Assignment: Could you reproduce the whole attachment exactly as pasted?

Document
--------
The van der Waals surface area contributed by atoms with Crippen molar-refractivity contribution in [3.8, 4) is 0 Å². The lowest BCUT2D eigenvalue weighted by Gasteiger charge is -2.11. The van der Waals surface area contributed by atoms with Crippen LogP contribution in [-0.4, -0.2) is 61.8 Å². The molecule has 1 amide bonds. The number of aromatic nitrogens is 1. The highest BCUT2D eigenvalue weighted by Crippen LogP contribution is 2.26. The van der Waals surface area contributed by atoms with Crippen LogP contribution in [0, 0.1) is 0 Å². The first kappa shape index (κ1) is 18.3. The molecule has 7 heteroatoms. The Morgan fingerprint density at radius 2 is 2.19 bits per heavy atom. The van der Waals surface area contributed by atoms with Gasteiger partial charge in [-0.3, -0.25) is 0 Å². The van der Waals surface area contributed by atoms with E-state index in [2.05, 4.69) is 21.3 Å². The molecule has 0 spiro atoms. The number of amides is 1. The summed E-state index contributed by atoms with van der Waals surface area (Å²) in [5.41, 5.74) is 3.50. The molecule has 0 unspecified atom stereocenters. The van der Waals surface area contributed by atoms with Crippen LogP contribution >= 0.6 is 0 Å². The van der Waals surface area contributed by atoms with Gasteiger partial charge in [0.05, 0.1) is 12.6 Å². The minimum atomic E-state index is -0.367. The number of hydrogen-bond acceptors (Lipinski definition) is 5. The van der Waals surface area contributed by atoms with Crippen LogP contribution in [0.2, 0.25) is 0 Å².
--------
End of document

The van der Waals surface area contributed by atoms with Crippen molar-refractivity contribution in [3.8, 4) is 0 Å². The lowest BCUT2D eigenvalue weighted by Gasteiger charge is -2.11. The van der Waals surface area contributed by atoms with Crippen LogP contribution in [-0.4, -0.2) is 61.8 Å². The molecule has 1 amide bonds. The number of aromatic nitrogens is 1. The highest BCUT2D eigenvalue weighted by Crippen LogP contribution is 2.26. The van der Waals surface area contributed by atoms with Crippen LogP contribution in [0, 0.1) is 0 Å². The first kappa shape index (κ1) is 18.3. The molecule has 7 heteroatoms. The Morgan fingerprint density at radius 2 is 2.19 bits per heavy atom. The van der Waals surface area contributed by atoms with Gasteiger partial charge in [-0.3, -0.25) is 0 Å². The van der Waals surface area contributed by atoms with E-state index in [2.05, 4.69) is 21.3 Å². The molecule has 0 spiro atoms. The number of amides is 1. The summed E-state index contributed by atoms with van der Waals surface area (Å²) in [5.41, 5.74) is 3.50. The molecule has 0 unspecified atom stereocenters. The van der Waals surface area contributed by atoms with Crippen LogP contribution >= 0.6 is 0 Å². The van der Waals surface area contributed by atoms with Gasteiger partial charge in [0.05, 0.1) is 12.6 Å². The minimum atomic E-state index is -0.367. The number of hydrogen-bond acceptors (Lipinski definition) is 5. The van der Waals surface area contributed by atoms with Crippen LogP contribution in [0.2, 0.25) is 0 Å².